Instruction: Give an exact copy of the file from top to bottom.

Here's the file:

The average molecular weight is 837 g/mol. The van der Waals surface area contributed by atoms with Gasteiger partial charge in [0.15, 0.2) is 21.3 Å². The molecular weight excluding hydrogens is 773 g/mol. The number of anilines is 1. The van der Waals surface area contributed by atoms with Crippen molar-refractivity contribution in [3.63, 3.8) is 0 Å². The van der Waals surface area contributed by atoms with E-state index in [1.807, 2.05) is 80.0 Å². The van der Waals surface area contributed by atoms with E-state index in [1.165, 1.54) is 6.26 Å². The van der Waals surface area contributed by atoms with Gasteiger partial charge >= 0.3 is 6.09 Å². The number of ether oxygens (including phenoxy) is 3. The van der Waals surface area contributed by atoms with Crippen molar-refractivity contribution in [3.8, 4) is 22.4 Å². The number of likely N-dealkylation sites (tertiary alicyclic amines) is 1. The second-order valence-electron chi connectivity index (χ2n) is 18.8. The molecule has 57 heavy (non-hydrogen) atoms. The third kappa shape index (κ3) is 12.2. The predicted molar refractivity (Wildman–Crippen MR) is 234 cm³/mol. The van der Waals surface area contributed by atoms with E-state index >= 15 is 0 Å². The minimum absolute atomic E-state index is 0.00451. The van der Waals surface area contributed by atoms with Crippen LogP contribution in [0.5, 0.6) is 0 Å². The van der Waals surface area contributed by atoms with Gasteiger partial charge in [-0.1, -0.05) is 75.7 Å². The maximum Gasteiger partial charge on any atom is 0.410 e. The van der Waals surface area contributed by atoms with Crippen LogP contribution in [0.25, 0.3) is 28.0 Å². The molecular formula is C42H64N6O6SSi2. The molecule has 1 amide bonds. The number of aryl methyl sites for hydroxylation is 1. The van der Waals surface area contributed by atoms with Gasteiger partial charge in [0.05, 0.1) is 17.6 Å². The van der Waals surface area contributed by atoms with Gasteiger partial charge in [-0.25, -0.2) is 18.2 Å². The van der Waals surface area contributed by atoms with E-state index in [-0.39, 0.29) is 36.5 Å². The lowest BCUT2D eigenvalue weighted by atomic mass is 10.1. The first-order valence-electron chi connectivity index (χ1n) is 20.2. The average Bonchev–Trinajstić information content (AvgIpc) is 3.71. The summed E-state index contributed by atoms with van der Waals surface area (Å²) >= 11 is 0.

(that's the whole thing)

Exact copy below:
The average molecular weight is 837 g/mol. The van der Waals surface area contributed by atoms with Gasteiger partial charge in [0.15, 0.2) is 21.3 Å². The molecular weight excluding hydrogens is 773 g/mol. The number of anilines is 1. The van der Waals surface area contributed by atoms with Crippen molar-refractivity contribution in [3.63, 3.8) is 0 Å². The van der Waals surface area contributed by atoms with E-state index in [1.807, 2.05) is 80.0 Å². The van der Waals surface area contributed by atoms with E-state index in [1.165, 1.54) is 6.26 Å². The van der Waals surface area contributed by atoms with Gasteiger partial charge >= 0.3 is 6.09 Å². The number of ether oxygens (including phenoxy) is 3. The van der Waals surface area contributed by atoms with Crippen molar-refractivity contribution in [3.8, 4) is 22.4 Å². The number of likely N-dealkylation sites (tertiary alicyclic amines) is 1. The second-order valence-electron chi connectivity index (χ2n) is 18.8. The molecule has 57 heavy (non-hydrogen) atoms. The third kappa shape index (κ3) is 12.2. The predicted molar refractivity (Wildman–Crippen MR) is 234 cm³/mol. The van der Waals surface area contributed by atoms with E-state index >= 15 is 0 Å². The minimum absolute atomic E-state index is 0.00451. The van der Waals surface area contributed by atoms with Crippen LogP contribution in [0.5, 0.6) is 0 Å². The van der Waals surface area contributed by atoms with Gasteiger partial charge in [-0.1, -0.05) is 75.7 Å². The maximum Gasteiger partial charge on any atom is 0.410 e. The van der Waals surface area contributed by atoms with Crippen LogP contribution in [0.25, 0.3) is 28.0 Å². The molecular formula is C42H64N6O6SSi2. The molecule has 1 amide bonds. The number of aryl methyl sites for hydroxylation is 1. The van der Waals surface area contributed by atoms with Gasteiger partial charge in [0.05, 0.1) is 17.6 Å². The van der Waals surface area contributed by atoms with Gasteiger partial charge in [-0.25, -0.2) is 18.2 Å². The van der Waals surface area contributed by atoms with E-state index in [-0.39, 0.29) is 36.5 Å². The lowest BCUT2D eigenvalue weighted by atomic mass is 10.1. The first-order valence-electron chi connectivity index (χ1n) is 20.2. The average Bonchev–Trinajstić information content (AvgIpc) is 3.71. The summed E-state index contributed by atoms with van der Waals surface area (Å²) >= 11 is 0.